Contrary to what BBacon seems to think, there has been extensive
research on this for many years. I did a few literature searchs,
restricting it to corn, to avoid an avalanch of hits. If anyone wants
me to send them the references let me know.
Here are some references you wanted to know about re: soils and No-till mania
BIOSCIENCE Vol 48#5, May 1998 "...Hawksworth is director of the United
Kingdom's International Mycological Institute and president of the
International Union of Biological Sciences. Science, he said, knows
"something...of the functional interconnections of different groups of
organisms - you see straightaway that fungi are very important there at the
base - but the ignorance is absolutely huge when we start to look at
numbers of species of bacteria, fungi, nematodes, and so on, which are
clearly crucial in how systems operate. When we start to look at what
happens in soil, we even lack the techniques for examining biodiversity in
a standardized way and relating what the organisms do to functions of
ecological relevance." " end quote, p 348.
There may be plenty of 'information' available; however its ecological
relevance may yet need to be teased into a communicable framework for
growers and policy wonks.
BIOSCIENCE Vol 47#8, Sept,1997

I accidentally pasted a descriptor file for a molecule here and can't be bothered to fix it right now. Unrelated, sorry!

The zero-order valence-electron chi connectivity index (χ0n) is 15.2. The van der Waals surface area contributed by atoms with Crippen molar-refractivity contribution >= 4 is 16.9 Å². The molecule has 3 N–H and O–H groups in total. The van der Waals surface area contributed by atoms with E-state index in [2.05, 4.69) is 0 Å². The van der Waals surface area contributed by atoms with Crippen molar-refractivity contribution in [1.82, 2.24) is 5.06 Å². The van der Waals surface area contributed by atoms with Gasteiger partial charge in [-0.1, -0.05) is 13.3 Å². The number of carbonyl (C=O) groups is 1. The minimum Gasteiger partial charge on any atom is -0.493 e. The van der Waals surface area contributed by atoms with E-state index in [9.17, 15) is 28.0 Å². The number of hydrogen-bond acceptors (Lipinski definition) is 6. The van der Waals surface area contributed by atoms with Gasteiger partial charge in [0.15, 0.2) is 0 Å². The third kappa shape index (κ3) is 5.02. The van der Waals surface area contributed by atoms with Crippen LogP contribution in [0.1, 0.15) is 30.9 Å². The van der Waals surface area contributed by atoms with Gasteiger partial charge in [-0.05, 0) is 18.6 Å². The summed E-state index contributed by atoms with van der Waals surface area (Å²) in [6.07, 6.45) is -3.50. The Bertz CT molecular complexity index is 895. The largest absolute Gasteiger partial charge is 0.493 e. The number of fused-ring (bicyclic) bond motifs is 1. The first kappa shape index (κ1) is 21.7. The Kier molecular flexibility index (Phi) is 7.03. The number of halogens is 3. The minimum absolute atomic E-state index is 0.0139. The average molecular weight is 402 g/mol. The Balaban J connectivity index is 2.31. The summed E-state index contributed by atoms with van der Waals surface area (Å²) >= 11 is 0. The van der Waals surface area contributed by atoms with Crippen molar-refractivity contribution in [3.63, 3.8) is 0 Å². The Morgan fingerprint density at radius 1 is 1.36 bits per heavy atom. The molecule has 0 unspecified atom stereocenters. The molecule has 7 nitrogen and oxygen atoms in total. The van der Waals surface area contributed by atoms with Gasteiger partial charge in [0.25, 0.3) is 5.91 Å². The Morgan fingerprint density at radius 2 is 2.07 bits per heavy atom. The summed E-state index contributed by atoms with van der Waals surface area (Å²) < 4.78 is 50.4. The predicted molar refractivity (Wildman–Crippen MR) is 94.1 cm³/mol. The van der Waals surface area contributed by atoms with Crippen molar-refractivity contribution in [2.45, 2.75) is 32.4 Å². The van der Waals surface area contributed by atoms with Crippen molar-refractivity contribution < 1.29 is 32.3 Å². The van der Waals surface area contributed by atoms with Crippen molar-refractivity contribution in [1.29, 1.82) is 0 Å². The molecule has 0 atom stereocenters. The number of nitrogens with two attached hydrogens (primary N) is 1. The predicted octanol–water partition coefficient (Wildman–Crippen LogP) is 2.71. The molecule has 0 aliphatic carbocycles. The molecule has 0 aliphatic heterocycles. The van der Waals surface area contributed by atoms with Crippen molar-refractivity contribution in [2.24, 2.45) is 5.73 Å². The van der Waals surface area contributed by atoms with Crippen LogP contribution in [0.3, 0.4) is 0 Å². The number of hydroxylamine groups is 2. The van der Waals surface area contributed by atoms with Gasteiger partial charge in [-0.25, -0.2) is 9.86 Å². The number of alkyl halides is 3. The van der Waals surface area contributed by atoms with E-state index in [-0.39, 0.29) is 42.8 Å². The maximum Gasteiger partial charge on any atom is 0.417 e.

Primary Productivity: the link to global health (pps 477-480)
"More surprisingly, however, the ecophysiologists admitted they had not
been paying enough attention to what was happening below ground - the
productivity of root systems and associated nutrient cycling. (p479)
"Jacques Roy, of the French National Research Center, adds, "To be
useful, ecological models need to incorporate information on the control of
primary productivity. Among the [different controls], atmospheric carbon
dioxide and biodiversity are currently given high research priority. In
most cases, trophic interactions, particularly in the soil, are found to be
a key, but insufficiently understood, factor." (p.480)
BIOSCIENCE Vol 48#7, July, 1998
The Forest Regeneration Puzzle - Biological mechanisms in humus
layer and forest vegetation dynamics (pps 523-530)
"Although theoreticians have tended to overlook the possible role of ground
and belowground organisms, such organisms are also likeky to be involved in
the processes by which distubances and the resulting plant successions
maintain these ecosystems (Finnegan 1984),..." (p 523)
Date: Thu, 6 Aug 1998 10:56:02 +0000
From: "Steve Diver" <email@example.com>
Subject: Re: No-Till Mania and American Gothic
Note: I am forwarding this message from Guy Ames fyi.
Reply to: firstname.lastname@example.org
excepted from Guy's posting:
>And of those I consider soil erosion numero uno, since it is the hardest
>to >remedy. Nature does not plow.
Hello Guy, Thanks for the cogent summary and reminder that tillage is
not a mimic of natural systems agriculture.
Cultural domination (e.g.war, industrialism, urbanization, globalism) that
results in farmer removal may not be easier to remedy than soil erosion.
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